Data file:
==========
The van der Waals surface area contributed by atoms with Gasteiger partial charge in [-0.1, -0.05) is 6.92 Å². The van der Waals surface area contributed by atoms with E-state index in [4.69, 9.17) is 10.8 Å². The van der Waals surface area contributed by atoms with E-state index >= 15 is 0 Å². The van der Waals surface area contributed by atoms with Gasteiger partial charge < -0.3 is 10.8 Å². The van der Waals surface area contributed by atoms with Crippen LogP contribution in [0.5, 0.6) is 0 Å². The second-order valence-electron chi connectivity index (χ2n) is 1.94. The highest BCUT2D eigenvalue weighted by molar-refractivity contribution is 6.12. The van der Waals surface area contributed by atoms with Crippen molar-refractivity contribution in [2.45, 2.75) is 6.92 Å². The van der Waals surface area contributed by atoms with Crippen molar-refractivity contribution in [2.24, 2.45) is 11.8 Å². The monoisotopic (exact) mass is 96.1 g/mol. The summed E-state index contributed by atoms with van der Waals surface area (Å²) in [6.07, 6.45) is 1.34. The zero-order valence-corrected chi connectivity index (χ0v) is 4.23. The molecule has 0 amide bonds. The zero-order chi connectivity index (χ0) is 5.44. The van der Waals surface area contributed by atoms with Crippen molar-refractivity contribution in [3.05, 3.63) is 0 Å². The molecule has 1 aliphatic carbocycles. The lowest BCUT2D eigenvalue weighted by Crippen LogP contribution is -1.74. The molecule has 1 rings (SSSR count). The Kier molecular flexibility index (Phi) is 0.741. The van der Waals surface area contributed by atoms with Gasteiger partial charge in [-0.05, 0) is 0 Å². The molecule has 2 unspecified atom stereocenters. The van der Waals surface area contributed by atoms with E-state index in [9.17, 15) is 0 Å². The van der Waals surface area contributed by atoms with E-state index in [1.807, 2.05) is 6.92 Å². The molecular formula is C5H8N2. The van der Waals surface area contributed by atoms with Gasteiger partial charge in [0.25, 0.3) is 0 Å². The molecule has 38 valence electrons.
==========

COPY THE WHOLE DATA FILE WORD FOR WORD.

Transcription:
The van der Waals surface area contributed by atoms with Gasteiger partial charge in [-0.1, -0.05) is 6.92 Å². The van der Waals surface area contributed by atoms with E-state index in [4.69, 9.17) is 10.8 Å². The van der Waals surface area contributed by atoms with E-state index >= 15 is 0 Å². The van der Waals surface area contributed by atoms with Gasteiger partial charge < -0.3 is 10.8 Å². The van der Waals surface area contributed by atoms with Crippen LogP contribution in [0.5, 0.6) is 0 Å². The second-order valence-electron chi connectivity index (χ2n) is 1.94. The highest BCUT2D eigenvalue weighted by molar-refractivity contribution is 6.12. The van der Waals surface area contributed by atoms with Crippen molar-refractivity contribution in [2.45, 2.75) is 6.92 Å². The van der Waals surface area contributed by atoms with Crippen molar-refractivity contribution in [2.24, 2.45) is 11.8 Å². The monoisotopic (exact) mass is 96.1 g/mol. The summed E-state index contributed by atoms with van der Waals surface area (Å²) in [6.07, 6.45) is 1.34. The zero-order valence-corrected chi connectivity index (χ0v) is 4.23. The molecule has 0 amide bonds. The zero-order chi connectivity index (χ0) is 5.44. The van der Waals surface area contributed by atoms with Crippen molar-refractivity contribution in [3.05, 3.63) is 0 Å². The molecule has 1 aliphatic carbocycles. The lowest BCUT2D eigenvalue weighted by Crippen LogP contribution is -1.74. The molecule has 1 rings (SSSR count). The Kier molecular flexibility index (Phi) is 0.741. The van der Waals surface area contributed by atoms with Gasteiger partial charge in [-0.05, 0) is 0 Å². The molecule has 2 unspecified atom stereocenters. The van der Waals surface area contributed by atoms with E-state index in [9.17, 15) is 0 Å². The van der Waals surface area contributed by atoms with E-state index in [1.807, 2.05) is 6.92 Å². The molecular formula is C5H8N2. The van der Waals surface area contributed by atoms with Gasteiger partial charge in [0.25, 0.3) is 0 Å². The molecule has 38 valence electrons.